Innovation is rarely an “individual sport”. It’s rare to find someone who can turn a problem statement into an innovative product on their own. Innovation often usually requires collaboration. It thrives on the freedom to build upon the ideas (good and bad) of colleagues (and competitors)… and the faster the innovation process happens, the better. Ultimately, innovation only pays off when it turns into something real – something that matters. So the emphasis is on getting from theories to practice as quickly as possible. In the product development world, we call that “time to market”.

Like it or not, the “chemistry” that happens in a room – and the “serendipity” that happens when colleagues can quickly connect around an idea, is much easier when we are in close physical proximity. How many times has an idea drifted away because the conversation was delayed by a “busy signal”? How many conference calls have drifted into mediocrity because one or more of the participants disengaged (because it’s so easy when nobody has to make eye contact)?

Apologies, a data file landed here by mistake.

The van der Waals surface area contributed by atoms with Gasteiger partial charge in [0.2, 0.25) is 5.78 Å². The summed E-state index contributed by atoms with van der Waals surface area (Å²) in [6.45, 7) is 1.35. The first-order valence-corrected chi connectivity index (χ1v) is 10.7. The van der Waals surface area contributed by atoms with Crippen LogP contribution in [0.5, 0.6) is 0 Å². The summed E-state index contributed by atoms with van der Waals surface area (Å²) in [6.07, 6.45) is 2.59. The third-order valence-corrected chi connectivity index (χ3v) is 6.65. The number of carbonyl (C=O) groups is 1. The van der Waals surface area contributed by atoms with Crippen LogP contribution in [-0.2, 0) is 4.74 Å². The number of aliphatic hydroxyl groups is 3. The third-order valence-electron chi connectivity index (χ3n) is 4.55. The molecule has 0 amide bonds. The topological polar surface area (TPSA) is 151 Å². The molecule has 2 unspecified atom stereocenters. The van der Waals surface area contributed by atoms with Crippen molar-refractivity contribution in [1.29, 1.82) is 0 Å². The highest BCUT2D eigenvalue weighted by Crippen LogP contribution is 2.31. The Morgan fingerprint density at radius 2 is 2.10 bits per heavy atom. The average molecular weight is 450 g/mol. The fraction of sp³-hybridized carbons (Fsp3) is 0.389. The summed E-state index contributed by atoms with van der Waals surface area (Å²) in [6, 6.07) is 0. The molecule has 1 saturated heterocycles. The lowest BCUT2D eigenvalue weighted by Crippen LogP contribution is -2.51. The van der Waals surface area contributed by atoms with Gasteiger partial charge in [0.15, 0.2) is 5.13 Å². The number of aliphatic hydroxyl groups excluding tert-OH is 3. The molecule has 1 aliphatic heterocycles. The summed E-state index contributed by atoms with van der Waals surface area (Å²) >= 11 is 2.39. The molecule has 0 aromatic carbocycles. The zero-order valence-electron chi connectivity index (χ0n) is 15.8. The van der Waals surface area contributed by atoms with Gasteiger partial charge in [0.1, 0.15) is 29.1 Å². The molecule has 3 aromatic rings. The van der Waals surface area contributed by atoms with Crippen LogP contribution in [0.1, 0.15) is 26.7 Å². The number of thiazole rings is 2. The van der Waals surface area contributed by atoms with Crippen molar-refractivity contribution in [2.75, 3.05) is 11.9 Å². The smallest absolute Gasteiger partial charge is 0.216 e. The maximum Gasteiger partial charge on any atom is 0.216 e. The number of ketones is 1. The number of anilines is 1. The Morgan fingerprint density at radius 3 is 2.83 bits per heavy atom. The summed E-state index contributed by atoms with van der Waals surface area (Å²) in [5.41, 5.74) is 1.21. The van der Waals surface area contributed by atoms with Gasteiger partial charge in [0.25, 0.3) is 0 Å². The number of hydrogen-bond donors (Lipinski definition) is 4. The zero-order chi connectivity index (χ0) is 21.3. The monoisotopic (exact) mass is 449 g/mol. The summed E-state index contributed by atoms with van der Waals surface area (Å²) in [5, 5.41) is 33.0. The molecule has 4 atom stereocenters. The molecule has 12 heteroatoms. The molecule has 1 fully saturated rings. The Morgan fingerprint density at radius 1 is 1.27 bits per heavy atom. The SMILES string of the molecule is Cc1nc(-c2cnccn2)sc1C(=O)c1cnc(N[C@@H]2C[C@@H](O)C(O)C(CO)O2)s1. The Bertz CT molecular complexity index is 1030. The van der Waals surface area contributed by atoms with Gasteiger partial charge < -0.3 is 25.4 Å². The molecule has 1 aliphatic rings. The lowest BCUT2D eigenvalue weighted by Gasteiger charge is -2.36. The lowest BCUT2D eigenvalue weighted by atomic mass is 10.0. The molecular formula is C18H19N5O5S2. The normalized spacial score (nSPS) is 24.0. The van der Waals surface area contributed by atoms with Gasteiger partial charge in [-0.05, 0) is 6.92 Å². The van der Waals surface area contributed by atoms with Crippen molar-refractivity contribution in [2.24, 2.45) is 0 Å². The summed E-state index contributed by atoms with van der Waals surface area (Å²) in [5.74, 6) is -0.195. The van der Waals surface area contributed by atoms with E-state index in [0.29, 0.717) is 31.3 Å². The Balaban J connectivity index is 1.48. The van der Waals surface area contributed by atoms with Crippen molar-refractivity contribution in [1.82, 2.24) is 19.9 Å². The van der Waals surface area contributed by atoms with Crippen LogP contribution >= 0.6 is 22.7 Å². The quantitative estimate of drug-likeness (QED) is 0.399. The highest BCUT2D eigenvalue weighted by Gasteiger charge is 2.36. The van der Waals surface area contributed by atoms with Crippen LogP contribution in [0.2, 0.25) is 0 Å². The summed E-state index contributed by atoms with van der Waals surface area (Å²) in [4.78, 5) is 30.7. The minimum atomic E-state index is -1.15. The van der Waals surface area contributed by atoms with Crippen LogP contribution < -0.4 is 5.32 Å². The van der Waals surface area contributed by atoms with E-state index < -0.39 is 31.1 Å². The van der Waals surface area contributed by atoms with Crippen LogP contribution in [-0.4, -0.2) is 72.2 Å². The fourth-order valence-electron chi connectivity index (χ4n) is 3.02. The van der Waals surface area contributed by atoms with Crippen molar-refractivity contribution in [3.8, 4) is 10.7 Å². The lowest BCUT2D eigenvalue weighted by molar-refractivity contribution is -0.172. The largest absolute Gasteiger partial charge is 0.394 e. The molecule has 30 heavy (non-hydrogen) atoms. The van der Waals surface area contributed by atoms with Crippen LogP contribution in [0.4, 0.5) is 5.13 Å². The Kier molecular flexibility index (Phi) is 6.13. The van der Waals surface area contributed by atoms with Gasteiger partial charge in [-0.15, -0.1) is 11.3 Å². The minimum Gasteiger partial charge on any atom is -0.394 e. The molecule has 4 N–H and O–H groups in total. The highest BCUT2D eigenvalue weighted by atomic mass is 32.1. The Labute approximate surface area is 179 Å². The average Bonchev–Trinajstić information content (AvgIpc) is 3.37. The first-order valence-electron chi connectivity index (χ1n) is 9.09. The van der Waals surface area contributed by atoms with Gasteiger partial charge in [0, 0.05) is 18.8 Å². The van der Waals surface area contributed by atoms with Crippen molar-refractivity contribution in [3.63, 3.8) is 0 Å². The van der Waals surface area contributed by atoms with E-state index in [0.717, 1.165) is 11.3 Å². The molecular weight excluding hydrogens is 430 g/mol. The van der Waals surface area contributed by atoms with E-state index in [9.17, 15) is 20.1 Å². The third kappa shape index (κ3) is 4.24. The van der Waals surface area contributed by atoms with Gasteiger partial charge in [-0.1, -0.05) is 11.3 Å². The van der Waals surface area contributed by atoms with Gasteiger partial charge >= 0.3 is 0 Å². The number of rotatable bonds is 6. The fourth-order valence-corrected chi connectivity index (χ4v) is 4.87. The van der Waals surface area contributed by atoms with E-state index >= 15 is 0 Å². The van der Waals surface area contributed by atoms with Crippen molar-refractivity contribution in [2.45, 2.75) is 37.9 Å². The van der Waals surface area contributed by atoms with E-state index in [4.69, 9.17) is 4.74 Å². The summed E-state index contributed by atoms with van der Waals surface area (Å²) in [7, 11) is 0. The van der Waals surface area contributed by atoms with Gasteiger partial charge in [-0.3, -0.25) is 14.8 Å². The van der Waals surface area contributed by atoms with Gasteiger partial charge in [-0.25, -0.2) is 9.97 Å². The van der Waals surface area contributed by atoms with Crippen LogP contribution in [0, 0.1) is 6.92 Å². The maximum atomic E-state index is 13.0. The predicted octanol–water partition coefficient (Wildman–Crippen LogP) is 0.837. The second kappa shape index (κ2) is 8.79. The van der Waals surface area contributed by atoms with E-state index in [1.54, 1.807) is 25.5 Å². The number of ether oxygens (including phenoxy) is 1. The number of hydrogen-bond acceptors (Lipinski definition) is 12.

Our business is built around new product development for aerospace, medical, and industrial markets. We design, build, and test new technology and then our customers depend on it – for years. Much of the “development” part of our business involves physically assembling and testing products – and that requires being “physical proximity”. Many of our innovative products also require unique skills and special processes. We work together to make complicated things happen quickly and consistently.